Before Dr. Martin Luther King Jr. and the Southern Christian Leadership Conference, there was Thurgood Marshall. As a young lawyer and head of the NAACP’s Legal Defense Fund, Marshall spearheaded the civil rights organization’s slow but steady legal course in challenging and defeating segregation in the courts. Risking his life to represent black plaintiffs in the South and slowly building the legal precedents that led to Brown vs. Board of Education, Marshall had a profound effect on the course of history. This excellent biography takes you there.

By Juan Williams,

Why should I read it?

1 author picked Thurgood Marshall as one of their favorite books, and they share why you should read it.

What is this book about?

A NEW YORK TIMES NOTABLE BOOK • The definitive biography of the great lawyer and Supreme Court justice, from the bestselling author of Eyes on the Prize
“Magisterial . . . in Williams’ richly detailed portrait, Marshall emerges as a born rebel.”—Jack E. White, Time
Thurgood Marshall was the twentieth century’s great architect of American race relations. His victory in the Brown v. Board of Education decision, the landmark Supreme Court case outlawing school segregation in the United States, would have made him a historic figure even if he had never been appointed as the first African-American to serve on…

Parting the Waters

By Taylor Branch,

Book cover of Parting the Waters

Why did I love this book?

This epic work (part 1 of a three-part trilogy) is more than just a biography of Dr. Martin Luther King Jr. and a history of the civil rights movement. It’s no less than a biblical narrative of heroes, villains and martyrs and the scores of ordinary people who sacrificed their bodies, livelihoods and lives to bring a measure of freedom to black Americans in the Jim Crow South.

By Taylor Branch,

Why should I read it?

8 authors picked Parting the Waters as one of their favorite books, and they share why you should read it.

What is this book about?

In Parting the Waters, the first volume of his essential America in the King Years series, Pulitzer Prize winner Taylor Branch gives a “compelling…masterfully told” (The Wall Street Journal) account of Martin Luther King’s early years and rise to greatness.

Hailed as the most masterful story ever told of the American Civil Rights Movement, Parting the Waters is destined to endure for generations.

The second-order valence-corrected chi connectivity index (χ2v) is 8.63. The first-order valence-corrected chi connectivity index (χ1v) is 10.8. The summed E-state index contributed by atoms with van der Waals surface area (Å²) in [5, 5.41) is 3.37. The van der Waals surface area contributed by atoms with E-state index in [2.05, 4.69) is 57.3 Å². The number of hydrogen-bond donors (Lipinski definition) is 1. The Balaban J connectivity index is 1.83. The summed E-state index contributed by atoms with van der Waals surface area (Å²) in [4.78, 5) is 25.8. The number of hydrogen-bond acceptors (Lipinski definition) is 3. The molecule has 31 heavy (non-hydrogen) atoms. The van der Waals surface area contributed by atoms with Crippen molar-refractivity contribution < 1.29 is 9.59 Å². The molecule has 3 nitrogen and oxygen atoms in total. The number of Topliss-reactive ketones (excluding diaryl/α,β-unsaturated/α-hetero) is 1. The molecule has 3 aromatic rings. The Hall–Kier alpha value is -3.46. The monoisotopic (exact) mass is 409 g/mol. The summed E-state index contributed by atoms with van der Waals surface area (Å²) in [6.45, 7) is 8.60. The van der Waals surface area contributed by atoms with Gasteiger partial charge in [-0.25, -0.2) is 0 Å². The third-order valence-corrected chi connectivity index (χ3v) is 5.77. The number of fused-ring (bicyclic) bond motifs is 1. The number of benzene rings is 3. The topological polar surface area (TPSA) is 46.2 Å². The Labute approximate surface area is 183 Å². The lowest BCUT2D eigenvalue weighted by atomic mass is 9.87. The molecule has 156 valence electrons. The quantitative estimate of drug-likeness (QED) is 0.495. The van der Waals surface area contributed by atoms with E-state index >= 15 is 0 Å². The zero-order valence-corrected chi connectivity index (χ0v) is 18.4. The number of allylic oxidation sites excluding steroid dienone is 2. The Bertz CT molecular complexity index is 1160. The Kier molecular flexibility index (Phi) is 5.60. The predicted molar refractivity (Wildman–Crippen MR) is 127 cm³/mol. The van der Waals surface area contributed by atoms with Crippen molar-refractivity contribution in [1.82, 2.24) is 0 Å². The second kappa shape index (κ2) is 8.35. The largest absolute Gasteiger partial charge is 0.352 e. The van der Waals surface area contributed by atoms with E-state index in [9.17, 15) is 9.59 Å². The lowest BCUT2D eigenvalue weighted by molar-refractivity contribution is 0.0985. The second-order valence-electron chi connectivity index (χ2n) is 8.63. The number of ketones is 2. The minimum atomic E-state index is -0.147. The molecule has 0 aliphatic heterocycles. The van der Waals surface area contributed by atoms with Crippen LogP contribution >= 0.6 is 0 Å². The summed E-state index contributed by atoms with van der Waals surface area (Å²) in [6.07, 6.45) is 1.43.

Moving from the fiery political baptism of Martin Luther King, Jr., to the corridors of Camelot where the Kennedy brothers weighed demands for justice against the deceptions of J. Edgar Hoover, here is a vivid tapestry of…

Book cover of The Color of Law: A Forgotten History of How Our Government Segregated America

Why did I love this book?

This book shatters the myth that “de facto” segregation—in essence, people’s choices about where to live, rather than legal barriers—led to most of the segregation that still exists in the United States. Rothstein documents case after case of local, state, and federal government actions all over the country to bar black people from neighborhoods, developments, and from homeownership in general until all-too-recent times. He also lays out the many ramifications of these policies, including the exclusion of black Americans from opportunities to build wealth through the purchase of real estate and from the benefits that spring from living in the most prosperous and economically healthy places. 

By Richard Rothstein,

Why should I read it?

8 authors picked The Color of Law as one of their favorite books, and they share why you should read it.

What is this book about?

Widely heralded as a "masterful" (The Washington Post) and "essential" (Slate) history of the modern American metropolis, Richard Rothstein's The Color of Law offers "the most forceful argument ever published on how federal, state, and local governments gave rise to and reinforced neighborhood segregation" (William Julius Wilson). Exploding the myth of de facto segregation arising from private prejudice or the unintended consequences of economic forces, Rothstein describes how the American government systematically imposed residential segregation: with undisguised racial zoning; public housing that purposefully segregated previously mixed communities; subsidies for builders to create whites-only suburbs; tax exemptions for institutions that enforced…